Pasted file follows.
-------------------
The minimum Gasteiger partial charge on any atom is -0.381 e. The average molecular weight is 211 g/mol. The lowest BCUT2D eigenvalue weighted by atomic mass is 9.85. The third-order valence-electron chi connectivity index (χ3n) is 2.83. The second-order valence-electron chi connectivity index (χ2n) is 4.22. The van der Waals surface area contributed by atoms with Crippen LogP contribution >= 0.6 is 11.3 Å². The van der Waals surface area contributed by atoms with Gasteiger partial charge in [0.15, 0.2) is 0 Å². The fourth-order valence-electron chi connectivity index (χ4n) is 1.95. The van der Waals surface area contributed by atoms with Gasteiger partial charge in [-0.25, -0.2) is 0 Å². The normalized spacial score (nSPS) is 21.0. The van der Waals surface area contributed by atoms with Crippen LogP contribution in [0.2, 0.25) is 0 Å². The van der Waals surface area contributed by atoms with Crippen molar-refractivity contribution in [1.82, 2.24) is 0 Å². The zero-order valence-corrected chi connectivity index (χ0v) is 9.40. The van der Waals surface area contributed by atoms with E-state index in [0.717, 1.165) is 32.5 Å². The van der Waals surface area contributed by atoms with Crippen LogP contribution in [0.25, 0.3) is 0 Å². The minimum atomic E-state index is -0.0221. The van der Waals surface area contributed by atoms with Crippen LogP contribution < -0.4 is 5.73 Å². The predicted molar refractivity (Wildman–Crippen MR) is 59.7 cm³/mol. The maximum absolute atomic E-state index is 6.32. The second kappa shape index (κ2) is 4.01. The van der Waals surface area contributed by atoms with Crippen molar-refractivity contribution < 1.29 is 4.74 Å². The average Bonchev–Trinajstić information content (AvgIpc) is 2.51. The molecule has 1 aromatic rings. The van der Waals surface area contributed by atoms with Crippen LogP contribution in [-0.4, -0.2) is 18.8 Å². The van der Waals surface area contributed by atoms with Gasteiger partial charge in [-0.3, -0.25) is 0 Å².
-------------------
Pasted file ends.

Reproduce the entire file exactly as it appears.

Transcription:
The minimum Gasteiger partial charge on any atom is -0.381 e. The average molecular weight is 211 g/mol. The lowest BCUT2D eigenvalue weighted by atomic mass is 9.85. The third-order valence-electron chi connectivity index (χ3n) is 2.83. The second-order valence-electron chi connectivity index (χ2n) is 4.22. The van der Waals surface area contributed by atoms with Crippen LogP contribution >= 0.6 is 11.3 Å². The van der Waals surface area contributed by atoms with Gasteiger partial charge in [0.15, 0.2) is 0 Å². The fourth-order valence-electron chi connectivity index (χ4n) is 1.95. The van der Waals surface area contributed by atoms with Gasteiger partial charge in [-0.25, -0.2) is 0 Å². The normalized spacial score (nSPS) is 21.0. The van der Waals surface area contributed by atoms with Crippen LogP contribution in [0.2, 0.25) is 0 Å². The van der Waals surface area contributed by atoms with Crippen molar-refractivity contribution in [1.82, 2.24) is 0 Å². The zero-order valence-corrected chi connectivity index (χ0v) is 9.40. The van der Waals surface area contributed by atoms with E-state index in [0.717, 1.165) is 32.5 Å². The van der Waals surface area contributed by atoms with Crippen LogP contribution in [0.25, 0.3) is 0 Å². The minimum atomic E-state index is -0.0221. The van der Waals surface area contributed by atoms with Crippen LogP contribution < -0.4 is 5.73 Å². The predicted molar refractivity (Wildman–Crippen MR) is 59.7 cm³/mol. The maximum absolute atomic E-state index is 6.32. The second kappa shape index (κ2) is 4.01. The van der Waals surface area contributed by atoms with Crippen molar-refractivity contribution < 1.29 is 4.74 Å². The average Bonchev–Trinajstić information content (AvgIpc) is 2.51. The molecule has 1 aromatic rings. The van der Waals surface area contributed by atoms with Crippen LogP contribution in [-0.4, -0.2) is 18.8 Å². The van der Waals surface area contributed by atoms with Gasteiger partial charge in [-0.3, -0.25) is 0 Å².